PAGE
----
This page explains the general schema behind the NuGrid regression test suite(s). For information on the regression testing of a specific NuGrid module (e.g. NuGridPy), see that repository’s wiki page.
NuGrid uses a continuous integration (CI) service called Travis CI to do most of its regression testing. Travis allows a broad range of test packages, called builds, to be run remotely and automatically, triggered via changes (such as a commit or pull request) to NuGrid’s GitHub repositories.
To access the Travis CI build pages, as well as to see the status of particular Travis builds integrated into the GitHub page, simply log in to Travis with GitHub. If you still can’t see any repositories or integration on the GitHub page, your NuGrid membership may be set to private. To solve this, go to the NuGrid users page and find yourself, then toggle “Private” to “Public.” It may take some time for the Travis CI page to sync with your GitHub account.
Travis communicates with GitHub repositories using the
.travis.yml script. Any branch of any repository which contains
such a script will automatically be detected in the My Repositories section of the Travis CI webpage.
These scripts can contain a host of instructions, including
install to install dependencies,
to display the results of testing, and
script to which any command line executable instructions can be given.
The documentation (including tutorials) for writing these Travis scripts can be found here.
travis.yml scripts will execute automatically whenever a commit or pull request is made to the repository that they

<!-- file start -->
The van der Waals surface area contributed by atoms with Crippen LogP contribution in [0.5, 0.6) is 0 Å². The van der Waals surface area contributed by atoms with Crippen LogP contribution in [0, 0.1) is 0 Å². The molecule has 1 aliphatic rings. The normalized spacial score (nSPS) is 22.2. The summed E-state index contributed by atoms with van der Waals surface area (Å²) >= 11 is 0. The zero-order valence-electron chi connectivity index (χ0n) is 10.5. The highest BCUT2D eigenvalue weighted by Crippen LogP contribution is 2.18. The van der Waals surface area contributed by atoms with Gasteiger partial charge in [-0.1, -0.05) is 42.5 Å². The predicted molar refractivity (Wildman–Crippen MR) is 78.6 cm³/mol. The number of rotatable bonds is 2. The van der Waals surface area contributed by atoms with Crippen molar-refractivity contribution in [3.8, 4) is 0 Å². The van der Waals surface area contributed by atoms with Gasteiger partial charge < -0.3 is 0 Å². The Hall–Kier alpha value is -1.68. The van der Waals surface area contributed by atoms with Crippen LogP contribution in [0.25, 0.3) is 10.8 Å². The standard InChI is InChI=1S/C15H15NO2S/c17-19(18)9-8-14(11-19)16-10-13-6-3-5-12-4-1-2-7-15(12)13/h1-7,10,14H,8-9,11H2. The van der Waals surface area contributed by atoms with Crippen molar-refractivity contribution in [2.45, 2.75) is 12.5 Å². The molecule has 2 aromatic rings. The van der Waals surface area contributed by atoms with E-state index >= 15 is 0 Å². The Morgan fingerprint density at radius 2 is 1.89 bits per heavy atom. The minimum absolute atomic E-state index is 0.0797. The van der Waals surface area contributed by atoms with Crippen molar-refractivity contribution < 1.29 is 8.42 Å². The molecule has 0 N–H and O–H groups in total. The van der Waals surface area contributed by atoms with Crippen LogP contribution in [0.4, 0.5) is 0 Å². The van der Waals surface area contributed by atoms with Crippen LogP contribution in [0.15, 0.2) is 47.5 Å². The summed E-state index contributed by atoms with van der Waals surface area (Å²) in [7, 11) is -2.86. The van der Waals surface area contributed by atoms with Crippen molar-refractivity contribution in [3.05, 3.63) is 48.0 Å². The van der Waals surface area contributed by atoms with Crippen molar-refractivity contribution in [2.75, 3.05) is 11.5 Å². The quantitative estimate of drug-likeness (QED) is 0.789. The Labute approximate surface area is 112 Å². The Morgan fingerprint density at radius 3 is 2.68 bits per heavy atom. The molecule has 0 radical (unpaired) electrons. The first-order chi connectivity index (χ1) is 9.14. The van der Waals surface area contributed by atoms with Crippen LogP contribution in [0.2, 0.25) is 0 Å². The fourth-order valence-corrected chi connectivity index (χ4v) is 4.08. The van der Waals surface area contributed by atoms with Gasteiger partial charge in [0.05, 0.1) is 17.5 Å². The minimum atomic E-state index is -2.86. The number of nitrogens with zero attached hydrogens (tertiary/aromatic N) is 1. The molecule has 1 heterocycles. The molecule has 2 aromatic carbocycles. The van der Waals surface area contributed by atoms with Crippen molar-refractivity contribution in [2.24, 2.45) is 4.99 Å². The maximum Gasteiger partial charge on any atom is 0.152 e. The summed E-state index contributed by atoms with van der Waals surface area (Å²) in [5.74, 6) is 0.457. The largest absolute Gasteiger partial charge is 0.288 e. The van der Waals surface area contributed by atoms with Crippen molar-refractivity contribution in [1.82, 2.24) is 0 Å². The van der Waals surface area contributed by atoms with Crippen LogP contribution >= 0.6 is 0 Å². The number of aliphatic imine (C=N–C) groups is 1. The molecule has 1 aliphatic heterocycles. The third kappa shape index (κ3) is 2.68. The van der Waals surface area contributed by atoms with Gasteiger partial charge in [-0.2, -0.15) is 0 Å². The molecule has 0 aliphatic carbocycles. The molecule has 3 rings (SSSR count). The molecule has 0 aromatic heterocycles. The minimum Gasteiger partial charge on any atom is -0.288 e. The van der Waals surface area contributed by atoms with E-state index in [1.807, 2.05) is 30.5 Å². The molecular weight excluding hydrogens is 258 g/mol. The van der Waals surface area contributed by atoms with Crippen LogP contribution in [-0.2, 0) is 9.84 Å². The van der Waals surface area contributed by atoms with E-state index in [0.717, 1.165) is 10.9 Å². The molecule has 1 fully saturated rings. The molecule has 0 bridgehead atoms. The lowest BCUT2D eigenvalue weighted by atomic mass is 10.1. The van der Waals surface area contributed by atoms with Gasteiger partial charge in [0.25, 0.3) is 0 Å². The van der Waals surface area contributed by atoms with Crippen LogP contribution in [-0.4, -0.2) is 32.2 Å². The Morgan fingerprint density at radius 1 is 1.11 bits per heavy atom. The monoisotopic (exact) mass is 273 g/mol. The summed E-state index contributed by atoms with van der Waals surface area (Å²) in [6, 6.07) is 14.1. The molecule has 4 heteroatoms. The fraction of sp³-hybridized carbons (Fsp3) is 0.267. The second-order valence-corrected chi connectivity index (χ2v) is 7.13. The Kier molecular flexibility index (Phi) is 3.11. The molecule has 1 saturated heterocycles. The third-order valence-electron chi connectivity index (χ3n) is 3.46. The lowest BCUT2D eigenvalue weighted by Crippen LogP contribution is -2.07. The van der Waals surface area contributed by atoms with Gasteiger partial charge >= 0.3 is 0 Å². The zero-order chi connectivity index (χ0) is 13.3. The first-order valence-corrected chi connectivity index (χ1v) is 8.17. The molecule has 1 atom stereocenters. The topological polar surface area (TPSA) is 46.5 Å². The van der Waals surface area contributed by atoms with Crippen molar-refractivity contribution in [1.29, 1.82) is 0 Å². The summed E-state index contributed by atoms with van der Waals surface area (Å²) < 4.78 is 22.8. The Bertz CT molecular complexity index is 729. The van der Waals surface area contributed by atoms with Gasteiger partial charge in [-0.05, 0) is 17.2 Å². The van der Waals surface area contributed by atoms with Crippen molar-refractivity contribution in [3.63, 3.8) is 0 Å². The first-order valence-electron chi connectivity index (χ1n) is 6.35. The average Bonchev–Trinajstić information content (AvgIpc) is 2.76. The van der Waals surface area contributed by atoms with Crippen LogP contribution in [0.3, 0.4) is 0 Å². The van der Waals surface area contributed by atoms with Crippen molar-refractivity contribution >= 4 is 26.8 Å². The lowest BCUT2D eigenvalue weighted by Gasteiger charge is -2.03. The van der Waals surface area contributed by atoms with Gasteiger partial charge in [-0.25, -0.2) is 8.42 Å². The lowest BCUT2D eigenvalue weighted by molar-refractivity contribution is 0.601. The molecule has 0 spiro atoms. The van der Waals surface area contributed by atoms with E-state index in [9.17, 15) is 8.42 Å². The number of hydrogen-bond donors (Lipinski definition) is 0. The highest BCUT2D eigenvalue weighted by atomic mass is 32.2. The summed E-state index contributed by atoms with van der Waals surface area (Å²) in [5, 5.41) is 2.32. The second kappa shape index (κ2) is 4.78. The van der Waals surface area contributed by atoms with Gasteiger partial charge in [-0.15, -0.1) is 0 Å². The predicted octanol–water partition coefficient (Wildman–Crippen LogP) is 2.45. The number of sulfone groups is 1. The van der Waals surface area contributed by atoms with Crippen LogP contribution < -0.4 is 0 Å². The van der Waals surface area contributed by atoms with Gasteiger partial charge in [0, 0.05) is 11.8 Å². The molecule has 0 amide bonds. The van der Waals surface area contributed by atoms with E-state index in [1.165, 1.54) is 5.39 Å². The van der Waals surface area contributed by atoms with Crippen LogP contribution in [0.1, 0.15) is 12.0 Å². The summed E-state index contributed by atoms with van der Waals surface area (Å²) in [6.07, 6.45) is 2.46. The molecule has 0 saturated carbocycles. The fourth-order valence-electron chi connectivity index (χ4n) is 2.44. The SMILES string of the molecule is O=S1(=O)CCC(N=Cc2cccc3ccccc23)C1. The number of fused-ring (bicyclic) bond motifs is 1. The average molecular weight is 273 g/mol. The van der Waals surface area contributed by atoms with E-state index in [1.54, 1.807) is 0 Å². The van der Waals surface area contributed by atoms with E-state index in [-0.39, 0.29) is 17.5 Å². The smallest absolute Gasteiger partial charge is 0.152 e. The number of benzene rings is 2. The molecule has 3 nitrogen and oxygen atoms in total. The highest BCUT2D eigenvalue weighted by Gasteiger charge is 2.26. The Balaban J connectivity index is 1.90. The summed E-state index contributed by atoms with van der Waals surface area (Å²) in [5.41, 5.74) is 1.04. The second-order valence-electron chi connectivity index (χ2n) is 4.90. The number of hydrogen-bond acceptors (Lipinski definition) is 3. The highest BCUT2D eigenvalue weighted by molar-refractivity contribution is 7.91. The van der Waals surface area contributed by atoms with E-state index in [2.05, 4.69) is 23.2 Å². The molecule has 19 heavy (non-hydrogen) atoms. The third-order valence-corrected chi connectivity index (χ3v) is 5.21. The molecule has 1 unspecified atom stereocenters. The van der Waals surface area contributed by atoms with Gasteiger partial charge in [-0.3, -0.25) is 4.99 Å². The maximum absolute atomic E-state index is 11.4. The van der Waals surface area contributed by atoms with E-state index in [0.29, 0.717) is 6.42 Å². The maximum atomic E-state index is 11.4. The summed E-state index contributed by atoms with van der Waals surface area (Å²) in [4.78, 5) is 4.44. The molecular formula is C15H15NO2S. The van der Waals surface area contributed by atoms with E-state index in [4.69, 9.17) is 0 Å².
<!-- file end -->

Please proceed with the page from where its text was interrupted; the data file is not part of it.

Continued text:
live in. The triggering of this can be customized on the Travis CI webpage. Once the build is complete and has passed
or failed, notifications can take the form of e-mails, Slack posts, etc. (again, this is customizable within
the script itself).
In addition, so long as you have logged into Travis via GitHub, your GitHub page should have the build status of a given commit or pull request embedded right into it (see image below):
The red “X” to the right of this pull request indicates that whatever changes are being made have caused the regression tests to fail! Note that even when GitHub says it can go ahead with the merge, the regression tests can still fail which means the changes in your commit or pull request have broken the code.
A number of NuGrid examples and tests also take the form of interactive Jupyter notebooks. These can be useful
for manually testing things like plotting functionality; however, it is the current view of the NuGrid collaboration
that the core regression testing be done in a way that minimizes required user input and upkeep. These notebooks can
thus also be converted directly to python scripts using the
nbconvert command and then executed, all of which can
easily be written into a
What form a regression test package takes will depend on what NuGrid module you are testing. For instance,
NuGridPy testing is done using
.py python scripts, with python packages such as
unittest providing the
test structure. If you would like to know how to go about building or modifying a given test platform, it
would be best to look at the wiki page for the repository of interest.